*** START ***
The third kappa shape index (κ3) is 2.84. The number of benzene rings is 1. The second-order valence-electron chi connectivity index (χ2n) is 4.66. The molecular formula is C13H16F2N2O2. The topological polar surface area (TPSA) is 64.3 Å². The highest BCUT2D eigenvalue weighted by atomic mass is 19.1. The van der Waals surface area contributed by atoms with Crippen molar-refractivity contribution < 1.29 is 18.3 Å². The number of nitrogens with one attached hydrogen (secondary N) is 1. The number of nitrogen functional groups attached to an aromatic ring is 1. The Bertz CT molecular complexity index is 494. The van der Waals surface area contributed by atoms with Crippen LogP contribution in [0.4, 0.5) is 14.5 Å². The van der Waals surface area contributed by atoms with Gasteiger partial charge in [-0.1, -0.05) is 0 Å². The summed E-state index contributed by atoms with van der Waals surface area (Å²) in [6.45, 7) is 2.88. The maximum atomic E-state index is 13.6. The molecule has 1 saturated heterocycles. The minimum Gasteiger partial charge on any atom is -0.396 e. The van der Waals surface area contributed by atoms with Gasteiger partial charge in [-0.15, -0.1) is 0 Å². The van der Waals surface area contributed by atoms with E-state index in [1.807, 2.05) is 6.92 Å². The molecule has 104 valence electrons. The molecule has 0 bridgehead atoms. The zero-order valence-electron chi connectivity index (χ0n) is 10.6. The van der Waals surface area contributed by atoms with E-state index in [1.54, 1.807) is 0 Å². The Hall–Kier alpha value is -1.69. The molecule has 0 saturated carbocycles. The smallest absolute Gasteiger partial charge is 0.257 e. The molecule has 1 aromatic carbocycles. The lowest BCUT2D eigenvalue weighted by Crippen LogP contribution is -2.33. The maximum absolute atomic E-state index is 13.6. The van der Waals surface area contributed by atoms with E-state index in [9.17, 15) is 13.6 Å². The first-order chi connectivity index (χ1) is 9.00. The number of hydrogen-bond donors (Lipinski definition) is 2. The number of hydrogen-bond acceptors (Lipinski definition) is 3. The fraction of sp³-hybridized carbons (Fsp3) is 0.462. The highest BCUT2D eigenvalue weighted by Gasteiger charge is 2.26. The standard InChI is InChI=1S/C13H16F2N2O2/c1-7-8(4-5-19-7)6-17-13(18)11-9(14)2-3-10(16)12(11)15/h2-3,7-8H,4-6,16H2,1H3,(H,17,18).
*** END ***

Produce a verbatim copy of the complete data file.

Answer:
The third kappa shape index (κ3) is 2.84. The number of benzene rings is 1. The second-order valence-electron chi connectivity index (χ2n) is 4.66. The molecular formula is C13H16F2N2O2. The topological polar surface area (TPSA) is 64.3 Å². The highest BCUT2D eigenvalue weighted by atomic mass is 19.1. The van der Waals surface area contributed by atoms with Crippen molar-refractivity contribution < 1.29 is 18.3 Å². The number of nitrogens with one attached hydrogen (secondary N) is 1. The number of nitrogen functional groups attached to an aromatic ring is 1. The Bertz CT molecular complexity index is 494. The van der Waals surface area contributed by atoms with Crippen LogP contribution in [0.4, 0.5) is 14.5 Å². The van der Waals surface area contributed by atoms with Gasteiger partial charge in [-0.1, -0.05) is 0 Å². The summed E-state index contributed by atoms with van der Waals surface area (Å²) in [6.45, 7) is 2.88. The maximum atomic E-state index is 13.6. The molecule has 1 saturated heterocycles. The minimum Gasteiger partial charge on any atom is -0.396 e. The van der Waals surface area contributed by atoms with Gasteiger partial charge in [-0.15, -0.1) is 0 Å². The van der Waals surface area contributed by atoms with E-state index in [1.807, 2.05) is 6.92 Å². The molecule has 104 valence electrons. The molecule has 0 bridgehead atoms. The zero-order valence-electron chi connectivity index (χ0n) is 10.6. The van der Waals surface area contributed by atoms with E-state index in [1.54, 1.807) is 0 Å². The Hall–Kier alpha value is -1.69. The molecule has 0 saturated carbocycles. The smallest absolute Gasteiger partial charge is 0.257 e. The molecule has 1 aromatic carbocycles. The lowest BCUT2D eigenvalue weighted by Crippen LogP contribution is -2.33. The maximum absolute atomic E-state index is 13.6. The van der Waals surface area contributed by atoms with E-state index in [9.17, 15) is 13.6 Å². The first-order chi connectivity index (χ1) is 9.00. The number of hydrogen-bond donors (Lipinski definition) is 2. The number of hydrogen-bond acceptors (Lipinski definition) is 3. The fraction of sp³-hybridized carbons (Fsp3) is 0.462. The highest BCUT2D eigenvalue weighted by Gasteiger charge is 2.26. The standard InChI is InChI=1S/C13H16F2N2O2/c1-7-8(4-5-19-7)6-17-13(18)11-9(14)2-3-10(16)12(11)15/h2-3,7-8H,4-6,16H2,1H3,(H,17,18).